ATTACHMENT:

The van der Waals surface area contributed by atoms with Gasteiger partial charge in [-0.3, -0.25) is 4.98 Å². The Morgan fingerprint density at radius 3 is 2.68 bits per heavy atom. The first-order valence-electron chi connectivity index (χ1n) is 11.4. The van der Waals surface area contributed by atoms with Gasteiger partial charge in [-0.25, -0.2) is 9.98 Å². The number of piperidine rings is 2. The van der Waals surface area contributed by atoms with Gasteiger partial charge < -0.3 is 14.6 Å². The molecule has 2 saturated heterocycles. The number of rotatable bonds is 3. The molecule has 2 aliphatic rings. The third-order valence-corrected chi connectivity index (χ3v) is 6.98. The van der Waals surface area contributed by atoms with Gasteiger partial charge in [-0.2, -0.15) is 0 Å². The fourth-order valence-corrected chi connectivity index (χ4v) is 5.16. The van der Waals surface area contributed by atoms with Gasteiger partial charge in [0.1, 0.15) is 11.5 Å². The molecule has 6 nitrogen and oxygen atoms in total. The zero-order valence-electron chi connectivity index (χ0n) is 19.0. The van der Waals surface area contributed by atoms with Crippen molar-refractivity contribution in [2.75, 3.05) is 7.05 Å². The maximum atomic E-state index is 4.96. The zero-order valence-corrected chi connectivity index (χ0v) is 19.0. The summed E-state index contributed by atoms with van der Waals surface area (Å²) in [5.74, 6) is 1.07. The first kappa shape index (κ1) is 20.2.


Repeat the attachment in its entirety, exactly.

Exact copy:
The van der Waals surface area contributed by atoms with Gasteiger partial charge in [-0.3, -0.25) is 4.98 Å². The Morgan fingerprint density at radius 3 is 2.68 bits per heavy atom. The first-order valence-electron chi connectivity index (χ1n) is 11.4. The van der Waals surface area contributed by atoms with Gasteiger partial charge in [-0.25, -0.2) is 9.98 Å². The number of piperidine rings is 2. The van der Waals surface area contributed by atoms with Gasteiger partial charge < -0.3 is 14.6 Å². The molecule has 2 saturated heterocycles. The number of rotatable bonds is 3. The molecule has 2 aliphatic rings. The third-order valence-corrected chi connectivity index (χ3v) is 6.98. The van der Waals surface area contributed by atoms with Gasteiger partial charge in [-0.2, -0.15) is 0 Å². The fourth-order valence-corrected chi connectivity index (χ4v) is 5.16. The van der Waals surface area contributed by atoms with Gasteiger partial charge in [0.1, 0.15) is 11.5 Å². The molecule has 6 nitrogen and oxygen atoms in total. The zero-order valence-electron chi connectivity index (χ0n) is 19.0. The van der Waals surface area contributed by atoms with Crippen molar-refractivity contribution in [2.75, 3.05) is 7.05 Å². The maximum atomic E-state index is 4.96. The zero-order valence-corrected chi connectivity index (χ0v) is 19.0. The summed E-state index contributed by atoms with van der Waals surface area (Å²) in [5.74, 6) is 1.07. The first kappa shape index (κ1) is 20.2.